In a word, yes. I was just at a beach on the Florida Gulf Coast the past few days and it was teeming with families, young and older adults. Every restaurant we went to had an hour plus wait. Vehicle traffic was heavy everywhere. It’s not a surprise. Consumers are tired of being held back, cooped up in their homes and they’re willing – even with high inflation and high gas prices – to trade out retail goods for fun, experiential vacations. In fact, this could be the summer where parks, beaches and resorts experience all-time highs for occupancy and visitation. I’ll take a cold beverage with that beach chair!

Gene Detroyer
BrainTrust

As is indicated in today’s discussion, this is not a new phenomenon. It isn’t just related to vacations. The Millennial mantra seems to be “I’d rather do things than buy things.” That isn’t in any way related to saving money. They continue to spend.

This trend is a challenge for retailers. Retailers are in the business of selling things to people. In most cases, selling people things they don’t really need. There is really a question on how they can make money related to the vacation/experience trend. Once they start in that direction, without skills and resources, they compete with those whose business it is. This is a real opportunity for those in that business to sell their services to the retailers.

Case in point. For his 14th birthday, my now 14-year-old grandson didn’t want a physical present, he wanted to go to an antique car show. To which we will take him.

Dave Bruno
BrainTrust

After almost two years of limited life experiences and disposable income being spent on things at home, it comes as a surprise to no one that people are spending on travel and hospitality again in a big way. The real test will come when (if) a recession kicks in later this summer.

David Naumann
BrainTrust

There is a lot of pent up demand for vacations and travel and hotels and transportation service companies (airline and car rentals) are benefiting. While a greater share of consumers’ budgets are focused on experiences, we still have a need for products. Retailers will need to raise the bar on their marketing campaigns to capture consumers’ attention and offer compelling, interactive experiences in stores to attract and retain customers.

Andrew Blatherwick
BrainTrust

It is hardly surprising after three years of being unable to travel and meet other people at concerts, etc., that consumers are really flooding back into vacations, concerts and experiential activities. We must not translate that into the end of retail as we seem to try and predict the doom of retail too often. Millennials do not have the same need to own “stuff” as previous generation but that is largely because when they were growing up they had everything they wanted. They do still spend large amounts online and that will continue. Retail has always been very good at adapting to new trends and levels of activity, moving to more experiential retailing was happening prior to 2019 and it will form part of the future. Just give it time to get past the last few years.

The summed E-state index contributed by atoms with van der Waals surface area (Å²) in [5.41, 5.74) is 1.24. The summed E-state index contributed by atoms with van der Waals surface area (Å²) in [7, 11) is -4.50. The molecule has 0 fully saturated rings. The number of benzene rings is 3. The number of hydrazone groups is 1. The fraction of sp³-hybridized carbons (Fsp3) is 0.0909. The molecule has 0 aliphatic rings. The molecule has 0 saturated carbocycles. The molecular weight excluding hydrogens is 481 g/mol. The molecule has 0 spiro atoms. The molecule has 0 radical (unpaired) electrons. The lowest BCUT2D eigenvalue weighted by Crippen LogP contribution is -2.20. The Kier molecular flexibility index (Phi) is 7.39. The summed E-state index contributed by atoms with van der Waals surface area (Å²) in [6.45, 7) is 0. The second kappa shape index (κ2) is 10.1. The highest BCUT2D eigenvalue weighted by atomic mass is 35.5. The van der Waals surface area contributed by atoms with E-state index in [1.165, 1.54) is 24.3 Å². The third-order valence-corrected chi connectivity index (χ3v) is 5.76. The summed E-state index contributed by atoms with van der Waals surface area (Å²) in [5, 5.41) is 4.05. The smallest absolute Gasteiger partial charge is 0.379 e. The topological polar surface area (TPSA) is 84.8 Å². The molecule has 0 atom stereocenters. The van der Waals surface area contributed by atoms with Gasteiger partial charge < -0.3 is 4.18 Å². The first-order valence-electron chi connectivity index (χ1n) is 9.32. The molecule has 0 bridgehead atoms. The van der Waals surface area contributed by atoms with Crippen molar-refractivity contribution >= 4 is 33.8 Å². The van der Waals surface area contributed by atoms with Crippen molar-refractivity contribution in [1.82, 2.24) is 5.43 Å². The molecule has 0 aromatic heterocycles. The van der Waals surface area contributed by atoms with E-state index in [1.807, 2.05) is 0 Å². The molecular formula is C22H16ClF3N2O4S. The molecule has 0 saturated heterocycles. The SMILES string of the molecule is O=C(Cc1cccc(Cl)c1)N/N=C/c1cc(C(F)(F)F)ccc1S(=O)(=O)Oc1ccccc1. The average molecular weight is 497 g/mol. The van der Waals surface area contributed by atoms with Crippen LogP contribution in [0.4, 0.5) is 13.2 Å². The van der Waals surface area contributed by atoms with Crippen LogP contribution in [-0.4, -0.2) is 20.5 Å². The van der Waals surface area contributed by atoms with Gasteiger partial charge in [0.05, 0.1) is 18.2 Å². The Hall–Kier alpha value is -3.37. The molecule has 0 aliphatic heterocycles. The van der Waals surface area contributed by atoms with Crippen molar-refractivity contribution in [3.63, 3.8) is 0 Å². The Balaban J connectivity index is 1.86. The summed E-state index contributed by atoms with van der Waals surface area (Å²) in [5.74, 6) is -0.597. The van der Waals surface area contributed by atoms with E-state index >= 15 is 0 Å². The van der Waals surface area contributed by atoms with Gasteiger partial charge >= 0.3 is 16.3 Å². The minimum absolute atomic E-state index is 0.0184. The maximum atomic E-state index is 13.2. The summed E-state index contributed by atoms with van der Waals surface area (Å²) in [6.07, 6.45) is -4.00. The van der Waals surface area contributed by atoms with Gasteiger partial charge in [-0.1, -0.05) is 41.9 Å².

Paula Rosenblum
BrainTrust

I think we’re making too many far reaching decisions from post-pandemic rebound. That’s how Target ended up with too much inventory — and to presume that we’re going back to “experiences” when Millennials are now seriously into their growing families and people like me, who never, ever did it in their lives before, contemplate a driving trip based on the cost of gas, is not a wise move.

We are living in and have just come out of a singularity. Patience. We have another year before this new world stabilizes.

Brandon Rael
BrainTrust

This is brilliant, and you are spot on with this, Paula!

Shep Hyken
BrainTrust

The economy has never experienced inflation after a pandemic. Normally, I would look at historical economic data to understand what may happen in the near future. But that won’t work this time. People appreciate life more than pre-pandemic, so they may be looking for ways to afford the vacation or experience they long for. The result will be tightening up the budget on typical expenses. That could come from bargain hunting, eating at home more often, spending less on what they eat at home, and more.

Phil Rubin
BrainTrust

While consumers spent a lot on goods during the pandemic, now they are clearly making up for the lack of experiences, and to a degree at the expense of “things.” Much like before the pandemic.

At the same time, it’s problematic to say that all retailers are suffering or going to do so. While many broad-line and laggard retailers aren’t doing as well, there are plenty that are and that goes back to which retailers are investing in distinguishing their assortments, enhancing their customer experience and modernizing their operations.